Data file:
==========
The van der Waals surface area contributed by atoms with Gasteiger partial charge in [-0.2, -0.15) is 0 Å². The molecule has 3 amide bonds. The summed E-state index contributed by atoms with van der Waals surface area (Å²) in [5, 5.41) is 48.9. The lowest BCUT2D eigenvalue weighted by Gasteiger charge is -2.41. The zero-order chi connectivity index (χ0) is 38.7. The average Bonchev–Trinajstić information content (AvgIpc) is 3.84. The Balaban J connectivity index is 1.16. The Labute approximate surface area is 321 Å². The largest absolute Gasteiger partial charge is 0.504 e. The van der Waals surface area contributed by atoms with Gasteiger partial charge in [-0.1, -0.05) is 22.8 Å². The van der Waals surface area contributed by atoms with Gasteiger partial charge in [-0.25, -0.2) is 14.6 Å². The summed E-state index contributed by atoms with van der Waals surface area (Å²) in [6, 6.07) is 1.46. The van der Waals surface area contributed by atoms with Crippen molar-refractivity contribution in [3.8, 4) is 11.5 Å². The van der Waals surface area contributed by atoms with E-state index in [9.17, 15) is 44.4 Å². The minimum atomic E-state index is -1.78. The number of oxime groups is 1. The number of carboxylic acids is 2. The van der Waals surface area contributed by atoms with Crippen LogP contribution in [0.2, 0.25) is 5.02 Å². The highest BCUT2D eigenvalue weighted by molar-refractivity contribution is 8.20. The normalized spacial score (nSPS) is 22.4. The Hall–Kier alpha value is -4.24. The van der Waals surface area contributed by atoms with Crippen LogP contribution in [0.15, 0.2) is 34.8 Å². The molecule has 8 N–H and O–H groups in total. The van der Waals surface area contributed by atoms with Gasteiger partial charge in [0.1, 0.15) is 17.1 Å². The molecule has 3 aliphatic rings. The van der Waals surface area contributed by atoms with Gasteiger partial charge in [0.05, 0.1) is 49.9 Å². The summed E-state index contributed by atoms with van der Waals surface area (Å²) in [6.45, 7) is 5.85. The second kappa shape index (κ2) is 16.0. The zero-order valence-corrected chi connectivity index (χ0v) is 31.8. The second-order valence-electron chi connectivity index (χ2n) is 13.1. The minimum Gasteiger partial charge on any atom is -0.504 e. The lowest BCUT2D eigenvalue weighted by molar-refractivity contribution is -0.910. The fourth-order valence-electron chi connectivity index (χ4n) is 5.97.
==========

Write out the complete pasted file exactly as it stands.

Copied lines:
The van der Waals surface area contributed by atoms with Gasteiger partial charge in [-0.2, -0.15) is 0 Å². The molecule has 3 amide bonds. The summed E-state index contributed by atoms with van der Waals surface area (Å²) in [5, 5.41) is 48.9. The lowest BCUT2D eigenvalue weighted by Gasteiger charge is -2.41. The zero-order chi connectivity index (χ0) is 38.7. The average Bonchev–Trinajstić information content (AvgIpc) is 3.84. The Balaban J connectivity index is 1.16. The Labute approximate surface area is 321 Å². The largest absolute Gasteiger partial charge is 0.504 e. The van der Waals surface area contributed by atoms with Gasteiger partial charge in [-0.1, -0.05) is 22.8 Å². The van der Waals surface area contributed by atoms with Gasteiger partial charge in [-0.25, -0.2) is 14.6 Å². The summed E-state index contributed by atoms with van der Waals surface area (Å²) in [6, 6.07) is 1.46. The van der Waals surface area contributed by atoms with Crippen molar-refractivity contribution in [3.8, 4) is 11.5 Å². The van der Waals surface area contributed by atoms with E-state index in [9.17, 15) is 44.4 Å². The minimum atomic E-state index is -1.78. The number of oxime groups is 1. The number of carboxylic acids is 2. The van der Waals surface area contributed by atoms with Crippen LogP contribution in [0.2, 0.25) is 5.02 Å². The highest BCUT2D eigenvalue weighted by molar-refractivity contribution is 8.20. The normalized spacial score (nSPS) is 22.4. The Hall–Kier alpha value is -4.24. The van der Waals surface area contributed by atoms with Crippen LogP contribution in [0.15, 0.2) is 34.8 Å². The molecule has 8 N–H and O–H groups in total. The van der Waals surface area contributed by atoms with Gasteiger partial charge in [0.1, 0.15) is 17.1 Å². The molecule has 3 aliphatic rings. The van der Waals surface area contributed by atoms with Gasteiger partial charge in [0.05, 0.1) is 49.9 Å². The summed E-state index contributed by atoms with van der Waals surface area (Å²) in [6.45, 7) is 5.85. The second kappa shape index (κ2) is 16.0. The zero-order valence-corrected chi connectivity index (χ0v) is 31.8. The second-order valence-electron chi connectivity index (χ2n) is 13.1. The minimum Gasteiger partial charge on any atom is -0.504 e. The lowest BCUT2D eigenvalue weighted by molar-refractivity contribution is -0.910. The fourth-order valence-electron chi connectivity index (χ4n) is 5.97.